In practice, this is completely false. A programming language is a means of communicating between humans and humans. Once one understands this, many facts about reality (that many of us on this forum probably find trivial) begin to make sense. For example, the vast majority of flame wars in the general public concerning programming languages has to do with issues such as white space, parentheses, curly braces, begin/end blocks, type and function and local variable declaration syntax. People have innate preferences on these matters, or preferences based purely on whatever they were exposed to first. It would be interesting to study the nature of these preferences (as well as more substantial preferences involving the nature of types, defaults, higher level control constructs, modules), the way it is interesting to study the nature of human preferences in tastes in art, music, beer, cheese, and politics. But I don't know if anyone is studying Human-Human Interaction at this broad level in the context of the computing world. If anyone has any pointers to existing research in this vein, I'd love to see them.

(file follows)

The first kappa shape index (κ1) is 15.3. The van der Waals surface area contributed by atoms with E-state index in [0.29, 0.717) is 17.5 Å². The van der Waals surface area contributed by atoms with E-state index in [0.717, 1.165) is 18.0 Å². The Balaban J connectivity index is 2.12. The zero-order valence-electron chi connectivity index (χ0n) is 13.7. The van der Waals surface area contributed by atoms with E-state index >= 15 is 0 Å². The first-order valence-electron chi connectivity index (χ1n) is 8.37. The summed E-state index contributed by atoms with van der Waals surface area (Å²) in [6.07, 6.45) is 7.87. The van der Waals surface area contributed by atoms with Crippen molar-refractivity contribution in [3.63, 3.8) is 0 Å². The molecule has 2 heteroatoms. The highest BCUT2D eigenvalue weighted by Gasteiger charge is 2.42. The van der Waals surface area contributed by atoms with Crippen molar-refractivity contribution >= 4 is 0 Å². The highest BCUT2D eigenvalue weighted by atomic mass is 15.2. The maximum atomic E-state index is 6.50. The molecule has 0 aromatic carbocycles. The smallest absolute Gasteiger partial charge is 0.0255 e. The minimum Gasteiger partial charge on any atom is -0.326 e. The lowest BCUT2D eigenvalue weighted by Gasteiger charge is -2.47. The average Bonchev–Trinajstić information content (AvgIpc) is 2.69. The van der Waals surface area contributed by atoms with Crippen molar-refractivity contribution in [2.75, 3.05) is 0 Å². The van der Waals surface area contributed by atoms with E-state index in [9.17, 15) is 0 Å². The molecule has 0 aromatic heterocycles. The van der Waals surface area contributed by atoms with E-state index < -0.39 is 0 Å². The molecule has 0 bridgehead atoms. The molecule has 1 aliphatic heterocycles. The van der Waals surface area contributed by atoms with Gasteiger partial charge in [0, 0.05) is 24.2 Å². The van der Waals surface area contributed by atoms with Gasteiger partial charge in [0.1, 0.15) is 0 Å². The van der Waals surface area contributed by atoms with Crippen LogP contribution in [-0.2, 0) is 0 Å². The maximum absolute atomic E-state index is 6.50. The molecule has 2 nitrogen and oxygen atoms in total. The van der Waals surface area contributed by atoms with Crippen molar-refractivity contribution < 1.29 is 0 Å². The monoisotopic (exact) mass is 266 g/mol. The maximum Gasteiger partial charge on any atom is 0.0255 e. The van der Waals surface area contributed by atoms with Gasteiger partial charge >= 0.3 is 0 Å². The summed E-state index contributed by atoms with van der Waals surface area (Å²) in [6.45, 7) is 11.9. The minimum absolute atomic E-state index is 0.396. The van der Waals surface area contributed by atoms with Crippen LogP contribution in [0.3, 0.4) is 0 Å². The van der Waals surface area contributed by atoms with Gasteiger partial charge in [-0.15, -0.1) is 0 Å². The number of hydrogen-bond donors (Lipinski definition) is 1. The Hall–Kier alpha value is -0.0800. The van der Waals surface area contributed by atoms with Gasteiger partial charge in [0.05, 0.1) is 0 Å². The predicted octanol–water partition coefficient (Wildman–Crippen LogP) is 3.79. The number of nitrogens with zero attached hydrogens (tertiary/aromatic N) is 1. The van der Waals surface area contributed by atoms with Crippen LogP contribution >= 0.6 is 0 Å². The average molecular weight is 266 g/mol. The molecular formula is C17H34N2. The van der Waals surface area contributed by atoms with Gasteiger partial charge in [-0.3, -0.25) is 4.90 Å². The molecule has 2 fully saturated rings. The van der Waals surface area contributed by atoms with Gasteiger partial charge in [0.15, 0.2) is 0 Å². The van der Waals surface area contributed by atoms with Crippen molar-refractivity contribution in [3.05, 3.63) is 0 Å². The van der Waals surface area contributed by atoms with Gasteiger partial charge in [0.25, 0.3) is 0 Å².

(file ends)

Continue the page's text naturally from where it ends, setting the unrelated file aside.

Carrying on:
Human to Human

I agree that human communication is an important aspect of PL usability. Most code we use comes from other people. And we are often strangers to our own code after several months.

That said, what distinguishes PL from natural language is suitability for communication between humans and computers.

But regarding the human communication aspects, a couple resources I've found useful are:

Not false

What makes computer languages different from English or Esperanto? If it the subject was only about communicating between humans, what would we need new special-purpose languages for? At most, some specific subset of mathematical notation would be sufficient. And flame wars over white space or comment styles would be irrelevant (even more so than they are now).